Moving forward, we were not deterred and decided to narrow our focus further by examining how oil rents have changed over time from 2011–2017 amongst the Middle Eastern countries. We plotted a graph of Oil Rent against time in each Middle Eastern country, leading to some interesting results.
It is insightful to note that the general trends in all the Middle Eastern countries are generally the same, indicative of the fact that oil rents are generally affected by systematic fluctuations in world oil prices. At the same time, we could see that there was a significant grouping of the countries in oil rent (Iraq and Kuwait, Saudi Arabia and Oman, etc.).
Furthermore, we plotted another graph of Cost of Production against time, as shown below.
You would expect the cost of production to be flat lines, given that Oil Rents move in the same direction as the World Price. However, the graph shows that the changes in the cost of production also change proportionately to the world price. As such, we can infer that World Price changes due to fluctuations in the cost of production (a supply factor).
We did some further research on the topic and found that there were 3 key determinants of oil prices, which are:
- Supply — how much the oil-producing countries are producing. Not quite relevant to the amount of oil reserves in the ground, rather how much crude oil is being harvested and on the market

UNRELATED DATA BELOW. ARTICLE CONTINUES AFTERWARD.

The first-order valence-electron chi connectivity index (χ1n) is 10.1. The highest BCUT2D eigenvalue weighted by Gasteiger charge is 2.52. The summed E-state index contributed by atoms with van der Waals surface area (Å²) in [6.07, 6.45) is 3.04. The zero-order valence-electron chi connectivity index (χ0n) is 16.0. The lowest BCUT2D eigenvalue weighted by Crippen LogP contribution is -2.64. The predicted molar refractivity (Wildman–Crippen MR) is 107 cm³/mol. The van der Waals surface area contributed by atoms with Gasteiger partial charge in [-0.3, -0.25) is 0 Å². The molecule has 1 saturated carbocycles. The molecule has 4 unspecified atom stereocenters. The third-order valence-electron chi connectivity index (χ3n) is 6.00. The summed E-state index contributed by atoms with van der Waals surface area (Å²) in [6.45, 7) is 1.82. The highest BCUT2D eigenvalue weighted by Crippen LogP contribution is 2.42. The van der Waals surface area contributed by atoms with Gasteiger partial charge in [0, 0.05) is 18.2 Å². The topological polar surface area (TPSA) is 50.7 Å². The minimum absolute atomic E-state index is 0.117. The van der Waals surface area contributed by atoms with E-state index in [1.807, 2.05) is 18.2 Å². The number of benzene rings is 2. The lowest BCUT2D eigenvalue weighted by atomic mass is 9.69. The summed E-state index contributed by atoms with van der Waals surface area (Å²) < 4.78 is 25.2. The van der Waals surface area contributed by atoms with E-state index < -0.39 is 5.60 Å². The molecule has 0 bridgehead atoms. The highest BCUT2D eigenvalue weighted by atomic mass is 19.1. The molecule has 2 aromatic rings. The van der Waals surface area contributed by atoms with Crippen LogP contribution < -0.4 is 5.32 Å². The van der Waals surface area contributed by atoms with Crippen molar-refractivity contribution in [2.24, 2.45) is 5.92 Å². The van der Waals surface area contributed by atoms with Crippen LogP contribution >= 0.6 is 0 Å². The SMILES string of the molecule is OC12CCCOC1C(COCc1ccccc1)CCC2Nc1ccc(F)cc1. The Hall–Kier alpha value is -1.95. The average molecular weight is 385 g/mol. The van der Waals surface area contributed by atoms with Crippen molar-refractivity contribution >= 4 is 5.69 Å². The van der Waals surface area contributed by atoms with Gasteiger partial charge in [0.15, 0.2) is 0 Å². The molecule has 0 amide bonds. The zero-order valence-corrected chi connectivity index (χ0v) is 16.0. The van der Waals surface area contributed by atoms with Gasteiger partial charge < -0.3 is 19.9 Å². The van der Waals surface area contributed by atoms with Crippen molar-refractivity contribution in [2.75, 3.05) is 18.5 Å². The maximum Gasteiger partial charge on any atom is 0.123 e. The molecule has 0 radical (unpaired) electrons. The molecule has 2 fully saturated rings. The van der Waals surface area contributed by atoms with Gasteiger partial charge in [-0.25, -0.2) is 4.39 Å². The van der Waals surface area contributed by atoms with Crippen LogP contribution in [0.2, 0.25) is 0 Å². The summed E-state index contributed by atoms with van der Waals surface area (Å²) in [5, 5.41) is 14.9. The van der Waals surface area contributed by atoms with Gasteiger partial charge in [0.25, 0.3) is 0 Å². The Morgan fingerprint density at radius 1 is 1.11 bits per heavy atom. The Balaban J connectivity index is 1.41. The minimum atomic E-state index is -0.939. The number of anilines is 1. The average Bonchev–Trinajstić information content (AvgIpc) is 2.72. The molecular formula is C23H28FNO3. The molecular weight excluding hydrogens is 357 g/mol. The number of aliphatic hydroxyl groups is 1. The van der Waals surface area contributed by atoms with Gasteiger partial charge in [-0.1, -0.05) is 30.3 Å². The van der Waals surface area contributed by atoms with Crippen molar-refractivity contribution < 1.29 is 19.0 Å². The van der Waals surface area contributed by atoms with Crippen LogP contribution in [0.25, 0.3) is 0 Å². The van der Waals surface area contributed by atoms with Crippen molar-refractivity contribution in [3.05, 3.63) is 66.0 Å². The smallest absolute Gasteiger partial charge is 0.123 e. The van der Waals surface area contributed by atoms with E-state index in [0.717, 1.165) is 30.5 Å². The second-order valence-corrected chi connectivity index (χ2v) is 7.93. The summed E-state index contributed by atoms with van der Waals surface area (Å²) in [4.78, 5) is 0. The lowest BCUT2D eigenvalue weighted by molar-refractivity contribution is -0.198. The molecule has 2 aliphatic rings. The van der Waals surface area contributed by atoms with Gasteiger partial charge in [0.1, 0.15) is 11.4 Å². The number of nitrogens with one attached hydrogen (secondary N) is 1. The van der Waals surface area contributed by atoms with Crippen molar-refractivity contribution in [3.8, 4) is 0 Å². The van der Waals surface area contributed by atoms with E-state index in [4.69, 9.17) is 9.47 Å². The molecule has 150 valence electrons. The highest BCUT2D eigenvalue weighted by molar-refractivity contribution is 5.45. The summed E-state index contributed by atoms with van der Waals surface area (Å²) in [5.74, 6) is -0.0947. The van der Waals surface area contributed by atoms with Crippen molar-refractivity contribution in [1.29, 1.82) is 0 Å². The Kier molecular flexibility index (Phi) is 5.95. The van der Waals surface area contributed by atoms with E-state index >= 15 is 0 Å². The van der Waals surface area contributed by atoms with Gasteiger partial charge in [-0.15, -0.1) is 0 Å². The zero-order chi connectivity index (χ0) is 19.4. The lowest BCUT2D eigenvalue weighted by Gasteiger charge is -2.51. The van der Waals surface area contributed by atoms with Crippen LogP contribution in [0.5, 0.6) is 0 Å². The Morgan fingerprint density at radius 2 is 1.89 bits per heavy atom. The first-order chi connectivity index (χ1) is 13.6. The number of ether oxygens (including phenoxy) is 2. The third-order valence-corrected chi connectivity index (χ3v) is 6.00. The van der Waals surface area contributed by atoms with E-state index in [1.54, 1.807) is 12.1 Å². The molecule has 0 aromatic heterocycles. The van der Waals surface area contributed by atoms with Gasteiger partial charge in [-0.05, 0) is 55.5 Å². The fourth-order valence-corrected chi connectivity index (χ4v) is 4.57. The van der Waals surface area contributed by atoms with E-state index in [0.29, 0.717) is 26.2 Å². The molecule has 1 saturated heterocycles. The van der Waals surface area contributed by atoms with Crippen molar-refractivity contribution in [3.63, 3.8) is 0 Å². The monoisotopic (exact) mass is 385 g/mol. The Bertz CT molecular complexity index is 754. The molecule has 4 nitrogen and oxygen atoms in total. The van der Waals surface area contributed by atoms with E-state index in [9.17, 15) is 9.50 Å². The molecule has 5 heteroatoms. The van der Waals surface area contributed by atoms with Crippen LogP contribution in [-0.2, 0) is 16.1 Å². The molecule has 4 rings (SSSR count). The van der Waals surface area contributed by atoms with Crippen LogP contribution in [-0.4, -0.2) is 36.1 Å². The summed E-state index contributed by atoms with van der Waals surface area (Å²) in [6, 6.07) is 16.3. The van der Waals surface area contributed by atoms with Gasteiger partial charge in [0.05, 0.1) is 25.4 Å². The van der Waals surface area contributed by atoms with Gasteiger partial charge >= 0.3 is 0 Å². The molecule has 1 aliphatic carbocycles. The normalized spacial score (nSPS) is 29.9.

- Demand — how much the world is purchasing
- Regional Geopolitics in the oil-producing countries
Another insight we were able to derive was that apart from Oman as an anomaly, the OPEC countries in the Middle East have the highest Oil Rents and lowest Costs of Production!
Members: United Arab Emirates, Iran, Iraq, Kuwait, Saudi Arabia
Non-Members: Bahrain, Egypt, Israel, Jordan, Lebanon, Oman, Qatar, Turkey, Yemen
We were curious as to why Oman was an anomaly and looked into why they were not part of the OPEC, given that Oman is the biggest non-OPEC producer in the Middle East. We were unable to find a definitive answer, but a few contributions on Quora hinted that it might have to do with not wanting to be subjected to OPEC restrictions on production, religious reasons, or not wanting to be pulled into the political squabbles of the region.
On a side note, we did find out that Oman is part of the GCC, and also works closely with the US on military and industrial fronts — the USA is an increasingly relevant player in the industry due to its production of shale gas. We also read that “Even though it is not a member of OPEC, in 2016, Oman agreed to cut production by 45,000 barrels as part of the OPEC agreement reached in Vienna, Austria on 10 December 2016. Oman was also appointed to the high-level monitoring committee set up by OPEC to oversee the implementation and compliance of the oil production cuts.”. We can thus likely infer that it is still part of an unofficial inner circle, and on good terms with the OPEC!
Even though our attempt at drawing a relationship between oil rents and HDI were futile, we were still interested in investigating whether there was any association between oil rents and other standards of living indicators.